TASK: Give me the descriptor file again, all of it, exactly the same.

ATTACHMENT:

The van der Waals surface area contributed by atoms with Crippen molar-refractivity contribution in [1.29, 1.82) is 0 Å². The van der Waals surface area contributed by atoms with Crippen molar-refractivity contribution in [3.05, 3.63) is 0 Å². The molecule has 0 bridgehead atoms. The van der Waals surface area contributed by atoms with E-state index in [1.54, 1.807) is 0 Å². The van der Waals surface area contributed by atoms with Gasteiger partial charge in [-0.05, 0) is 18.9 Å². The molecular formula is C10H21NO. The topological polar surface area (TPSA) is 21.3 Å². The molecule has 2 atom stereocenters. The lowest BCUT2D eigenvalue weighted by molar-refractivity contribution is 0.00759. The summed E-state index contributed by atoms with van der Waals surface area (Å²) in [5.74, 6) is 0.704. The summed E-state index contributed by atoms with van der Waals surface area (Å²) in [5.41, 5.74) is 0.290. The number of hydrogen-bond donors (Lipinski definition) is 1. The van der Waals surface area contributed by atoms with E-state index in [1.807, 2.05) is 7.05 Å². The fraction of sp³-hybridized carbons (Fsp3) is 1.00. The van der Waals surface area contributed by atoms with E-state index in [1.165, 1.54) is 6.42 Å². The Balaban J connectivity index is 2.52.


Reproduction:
The van der Waals surface area contributed by atoms with Crippen molar-refractivity contribution in [1.29, 1.82) is 0 Å². The van der Waals surface area contributed by atoms with Crippen molar-refractivity contribution in [3.05, 3.63) is 0 Å². The molecule has 0 bridgehead atoms. The van der Waals surface area contributed by atoms with E-state index in [1.54, 1.807) is 0 Å². The van der Waals surface area contributed by atoms with Gasteiger partial charge in [-0.05, 0) is 18.9 Å². The molecular formula is C10H21NO. The topological polar surface area (TPSA) is 21.3 Å². The molecule has 2 atom stereocenters. The lowest BCUT2D eigenvalue weighted by molar-refractivity contribution is 0.00759. The summed E-state index contributed by atoms with van der Waals surface area (Å²) in [5.74, 6) is 0.704. The summed E-state index contributed by atoms with van der Waals surface area (Å²) in [5.41, 5.74) is 0.290. The number of hydrogen-bond donors (Lipinski definition) is 1. The van der Waals surface area contributed by atoms with E-state index in [1.807, 2.05) is 7.05 Å². The fraction of sp³-hybridized carbons (Fsp3) is 1.00. The van der Waals surface area contributed by atoms with E-state index in [1.165, 1.54) is 6.42 Å². The Balaban J connectivity index is 2.52.